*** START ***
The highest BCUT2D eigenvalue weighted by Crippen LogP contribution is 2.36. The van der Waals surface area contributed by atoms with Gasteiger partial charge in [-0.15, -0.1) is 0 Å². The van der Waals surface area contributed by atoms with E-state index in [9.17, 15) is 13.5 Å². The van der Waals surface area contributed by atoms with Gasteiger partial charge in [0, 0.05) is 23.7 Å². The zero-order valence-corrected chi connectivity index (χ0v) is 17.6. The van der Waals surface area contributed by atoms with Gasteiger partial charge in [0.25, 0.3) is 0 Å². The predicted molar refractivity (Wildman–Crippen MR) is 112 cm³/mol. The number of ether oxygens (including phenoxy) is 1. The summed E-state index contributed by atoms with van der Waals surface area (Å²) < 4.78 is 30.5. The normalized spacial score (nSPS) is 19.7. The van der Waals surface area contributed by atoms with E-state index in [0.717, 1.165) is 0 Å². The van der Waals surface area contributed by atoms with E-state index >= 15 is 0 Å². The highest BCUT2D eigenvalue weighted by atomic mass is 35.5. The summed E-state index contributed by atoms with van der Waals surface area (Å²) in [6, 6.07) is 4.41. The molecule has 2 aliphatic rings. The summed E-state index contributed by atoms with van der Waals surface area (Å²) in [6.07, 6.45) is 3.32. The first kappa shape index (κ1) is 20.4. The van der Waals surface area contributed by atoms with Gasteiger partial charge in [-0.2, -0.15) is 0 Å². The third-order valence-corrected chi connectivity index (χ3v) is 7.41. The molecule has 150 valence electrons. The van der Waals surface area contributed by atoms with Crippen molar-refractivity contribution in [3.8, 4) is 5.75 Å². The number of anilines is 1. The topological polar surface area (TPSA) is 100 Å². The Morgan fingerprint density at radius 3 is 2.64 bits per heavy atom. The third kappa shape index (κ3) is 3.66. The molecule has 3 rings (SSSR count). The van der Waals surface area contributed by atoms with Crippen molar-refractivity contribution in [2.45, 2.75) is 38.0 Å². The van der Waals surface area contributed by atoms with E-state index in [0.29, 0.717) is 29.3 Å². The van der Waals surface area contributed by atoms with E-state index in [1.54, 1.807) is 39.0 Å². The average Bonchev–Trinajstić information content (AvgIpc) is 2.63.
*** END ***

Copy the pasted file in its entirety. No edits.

The highest BCUT2D eigenvalue weighted by Crippen LogP contribution is 2.36. The van der Waals surface area contributed by atoms with Gasteiger partial charge in [-0.15, -0.1) is 0 Å². The van der Waals surface area contributed by atoms with E-state index in [9.17, 15) is 13.5 Å². The van der Waals surface area contributed by atoms with Gasteiger partial charge in [0, 0.05) is 23.7 Å². The zero-order valence-corrected chi connectivity index (χ0v) is 17.6. The van der Waals surface area contributed by atoms with Gasteiger partial charge in [0.25, 0.3) is 0 Å². The predicted molar refractivity (Wildman–Crippen MR) is 112 cm³/mol. The number of ether oxygens (including phenoxy) is 1. The summed E-state index contributed by atoms with van der Waals surface area (Å²) < 4.78 is 30.5. The normalized spacial score (nSPS) is 19.7. The van der Waals surface area contributed by atoms with E-state index in [0.717, 1.165) is 0 Å². The van der Waals surface area contributed by atoms with E-state index >= 15 is 0 Å². The highest BCUT2D eigenvalue weighted by atomic mass is 35.5. The summed E-state index contributed by atoms with van der Waals surface area (Å²) in [6, 6.07) is 4.41. The molecule has 2 aliphatic rings. The summed E-state index contributed by atoms with van der Waals surface area (Å²) in [6.07, 6.45) is 3.32. The first kappa shape index (κ1) is 20.4. The van der Waals surface area contributed by atoms with Gasteiger partial charge in [-0.2, -0.15) is 0 Å². The third-order valence-corrected chi connectivity index (χ3v) is 7.41. The molecule has 150 valence electrons. The van der Waals surface area contributed by atoms with Crippen molar-refractivity contribution in [3.8, 4) is 5.75 Å². The number of anilines is 1. The topological polar surface area (TPSA) is 100 Å². The Morgan fingerprint density at radius 3 is 2.64 bits per heavy atom. The third kappa shape index (κ3) is 3.66. The molecule has 3 rings (SSSR count). The van der Waals surface area contributed by atoms with Crippen molar-refractivity contribution in [2.45, 2.75) is 38.0 Å². The van der Waals surface area contributed by atoms with E-state index in [0.29, 0.717) is 29.3 Å². The van der Waals surface area contributed by atoms with E-state index in [1.54, 1.807) is 39.0 Å². The average Bonchev–Trinajstić information content (AvgIpc) is 2.63.